His goal, he wrote, was that people could find jobs at home so that migration would be an option, not a necessity.
It was an ambitious proposal to a president who has focused on enforcement as the tool to limit migration into the United States. But then events in Central America took a turn that pushed the issue of migration to the forefront.
In October, migrants leaving Honduras formed a caravan to the United States, finding safety in numbers on the treacherous trip through Mexico, where they are prey for gangs.
Mr. López Obrador took a generous approach. There would be room for migrants in his development program in southern Mexico, he said, and his incoming interior minister, Olga Sánchez Cordero, discussed granting one million work visas to Central Americans.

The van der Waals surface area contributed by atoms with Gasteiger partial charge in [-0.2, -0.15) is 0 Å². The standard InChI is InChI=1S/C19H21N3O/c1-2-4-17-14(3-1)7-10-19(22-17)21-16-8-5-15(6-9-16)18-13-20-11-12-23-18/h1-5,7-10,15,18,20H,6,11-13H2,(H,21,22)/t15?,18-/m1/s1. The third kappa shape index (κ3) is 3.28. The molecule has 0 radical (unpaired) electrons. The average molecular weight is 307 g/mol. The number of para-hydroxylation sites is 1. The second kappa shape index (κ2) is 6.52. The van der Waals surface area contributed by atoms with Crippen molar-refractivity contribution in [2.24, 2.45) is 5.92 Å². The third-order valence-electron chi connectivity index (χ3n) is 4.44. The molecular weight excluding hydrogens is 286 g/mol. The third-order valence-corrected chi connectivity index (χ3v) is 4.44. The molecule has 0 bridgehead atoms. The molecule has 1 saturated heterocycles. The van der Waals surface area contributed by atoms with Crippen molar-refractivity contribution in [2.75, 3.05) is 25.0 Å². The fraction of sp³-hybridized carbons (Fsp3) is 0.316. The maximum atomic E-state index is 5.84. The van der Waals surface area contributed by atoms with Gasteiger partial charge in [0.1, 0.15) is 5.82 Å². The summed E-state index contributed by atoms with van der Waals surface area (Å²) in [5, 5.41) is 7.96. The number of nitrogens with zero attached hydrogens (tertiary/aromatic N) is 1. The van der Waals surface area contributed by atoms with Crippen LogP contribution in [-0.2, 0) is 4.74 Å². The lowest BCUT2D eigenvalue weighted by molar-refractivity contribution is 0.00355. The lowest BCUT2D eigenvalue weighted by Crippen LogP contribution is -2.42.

But this weekend provided a case study of the problem brewing at the border.
Reports leaked that Mr. López Obrador’s government was in talks to potentially house all migrants applying for asylum in the United States within Mexico’s borders. Nearly as soon as the idea surfaced, cabinet officials insisted that no decision had been made.
“It is a complicated situation, but AMLO also has the opportunity to seize this crisis and this big moment,” said Claudia Masferrer, a migration expert at Colegio de México.
“In the short term, however, he has to deal with the migrants reaching the border and the tension in Tijuana,” she added, noting the rising anger at the migrants inside Mexico. “Even though AMLO has a high approval rate, this will create a strong opposition against him.”
First, Mr. López Obrador needs to “try to calm people down on Dec. 1,” when he takes office, she said, “because things are really heated up right now.”